This is in my opinion the easiest example to show us we are limited in our mental capacities and there is so much more we have been trying to understand for centuries. We try to reverse-engineer the human brain but it just does not work. We try to understand and limit the impact of our civilization on nature by setting up incredible computer simulations, trying to predict how climate will change, but hey, it could be that even a small stone thrown into the water has an influence on something. We will never find the “big formula” behind everything.
SHAKHTYOR – Solaris
You have a track “Solaris” named after the film by Russian director Andrei Tarkovsky (and based on the sci-fi novel with the same title written by Stanislav Lem). You used speech samples from the Russian movie — why didn’t you take samples from the American remake of 2002?
Well, I haven’t watched the American remake yet, and I heard it is not so good. Tarkovsky’s version really touched me, it has a unique atmosphere and is so intense. It is often criticized as being lengthy or boring – a bit like some people see our music, haha. The samples we picked have in very few words what I see as the essence of the story. This was my idea behind it, but as most of the people listening to our music do not speak Russian, it is just a piece of atmosphere added to to the song’s dramaturgy. And of course it suits our name well to have some Russian snippets on the album again.
How do you see your own progress on Tunguska as a song-writer?
As I mentioned before, none of us has ever been in the situation before where he really had to finish writing songs within a certain schedule. This was a challenge and it was not easy. However, we tried to make things a bit different from our first album. We had some ideas about what we could change, and although we still just start jamming and pick the best parts, we talked a lot more about how the song should develop before starting serious work on it. On the first album we just let it flow and followed our spontaneous ideas. Both approaches have their pros and cons, so I would not say we go this or the other way on the next album.
Has the attitude toward Russia changed radically in German society over the last two years?
I think so, yes. Although I don’t know if it is the attitude toward Russia as a country or mainly toward the politics. In fact, the fear of war which was in our subconscious over the years of the cold war has to some extent returned now. Suddenly people have become aware that eternal peace in Europe was just a sweet dream and that it might just be over pretty soon. It is interesting to see, that this only happened after the crisis in Crimea and Ukraine had escalated and not already when the conflict in South Ossetia and Abchasia turned into war.
I must say, and I know I am not alone with this opinion, that I could not say this side (Ukraine, EU) or the other side (Russia) is guilty in these conflicts in Ukraine. There are very controversal discussions about this in Germany. But this “headline” Novorossija is frightening many people as it suggests that Donbass and Crimea are not the end but just the beginning of a war. You could definitely endlessly argue, if EU’s politics are less aggressive only because they are not raising territorial claims. Anyhow, I see a huge difference between putting countries under political or economical pressure and supporting or fighting a war. And this is actually how Russia’s politics currently are perceived and what has completely changed the feelings of the majority about Russia.
Please tell us the story of one of songs from this album.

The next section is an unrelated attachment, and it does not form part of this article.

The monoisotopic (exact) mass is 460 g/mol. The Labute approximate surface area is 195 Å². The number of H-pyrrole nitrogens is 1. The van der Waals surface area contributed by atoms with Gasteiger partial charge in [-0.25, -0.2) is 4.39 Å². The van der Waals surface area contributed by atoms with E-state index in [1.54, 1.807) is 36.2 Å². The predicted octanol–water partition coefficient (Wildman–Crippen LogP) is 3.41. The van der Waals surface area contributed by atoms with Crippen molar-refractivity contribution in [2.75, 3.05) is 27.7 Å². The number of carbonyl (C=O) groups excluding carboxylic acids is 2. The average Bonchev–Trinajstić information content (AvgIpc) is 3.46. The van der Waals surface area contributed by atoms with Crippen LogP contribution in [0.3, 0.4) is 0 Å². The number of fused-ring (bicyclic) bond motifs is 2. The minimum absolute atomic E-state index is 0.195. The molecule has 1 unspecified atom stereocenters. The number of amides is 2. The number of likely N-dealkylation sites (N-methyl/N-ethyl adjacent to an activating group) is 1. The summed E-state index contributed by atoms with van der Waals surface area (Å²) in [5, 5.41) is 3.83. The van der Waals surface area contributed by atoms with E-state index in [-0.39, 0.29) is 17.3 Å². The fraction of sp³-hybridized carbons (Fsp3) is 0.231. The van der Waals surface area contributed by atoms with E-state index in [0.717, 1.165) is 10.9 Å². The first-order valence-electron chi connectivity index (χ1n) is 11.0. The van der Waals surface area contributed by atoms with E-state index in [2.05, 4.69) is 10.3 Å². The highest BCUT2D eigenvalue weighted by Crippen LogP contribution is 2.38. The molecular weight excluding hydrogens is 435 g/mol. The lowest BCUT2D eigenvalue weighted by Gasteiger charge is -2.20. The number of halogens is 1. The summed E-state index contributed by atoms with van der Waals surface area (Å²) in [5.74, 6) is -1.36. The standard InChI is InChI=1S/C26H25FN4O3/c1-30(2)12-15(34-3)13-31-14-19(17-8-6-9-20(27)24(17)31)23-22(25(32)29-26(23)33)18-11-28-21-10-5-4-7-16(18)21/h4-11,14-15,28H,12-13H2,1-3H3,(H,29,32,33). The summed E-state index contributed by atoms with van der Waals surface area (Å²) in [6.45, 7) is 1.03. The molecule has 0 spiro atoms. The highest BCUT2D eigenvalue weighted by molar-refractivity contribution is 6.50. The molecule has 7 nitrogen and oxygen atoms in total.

“Solaris” was the last song we finished for the album, and after all the heavy shit we had written so far, we wanted one song to be more relaxed and spacey yet having a good groove. We started to work with what we had recorded a couple of weeks before during a jam session, and after a few rehearsals I started thinking about a topic and pretty quickly Solaris came to my mind — the depressive silence and solitude in Tarkovsky’s movie, the energy Kelvin has in the beginning when he is trying to cope with the situation.
I had to think about the pictures of the ocean and the sculptures being created by it that Lem describes in his novel, and the despair of the people being exposed to something their minds cannot grab. This is, roughly, what I see in these different parts of the song. We have just released a video where we try to deliver pictures to illustrate these motives. It was a great coincidence that we had picked this song for a video, as for a good number of people it is the favorite track on the album.
With which bands do people usually compare Shakhtyor?
Well, those writers giving popular examples as a guideline to the reader often name Neurosis and Cult of Luna, and I guess that makes sense, although our stuff is of course not as elaborate as their music. However, I cannot remember anybody ever saying we sound like this or that band in particular, and this really satisfies me. Over the years, I have played in several bands who just wanted to sound like certain great bands from their genre and I am really sick of that. I’d rather do something which is more or less unique and nobody listening to it instead of trying to be a clone.
What was your favorite book when you went to school?
Как закалялась сталь. Haha, no, I read this much later, mainly because my cousins from eastern Germany had always complained they had to read it, and I must say, it is a good read from the historical point of view. What I read when I went to school is in fact not very exciting as many kids love to read it at the age of 17-18, but I really loved Hermann Hesse and mainly Das Glasperlenspiel (The Glass Bead Game). I must admit I do not remember much of it, but it was a book I really got lost in.
Chris, that’s all for today – thank you for your answers. As Shakhtyor is an instrumental band… do you have something important to say to our readers?
Stay curious and keep exploring. And this does not only refer to music, but to the world in general. And it also involves trying to understand other cultures, people, and nations.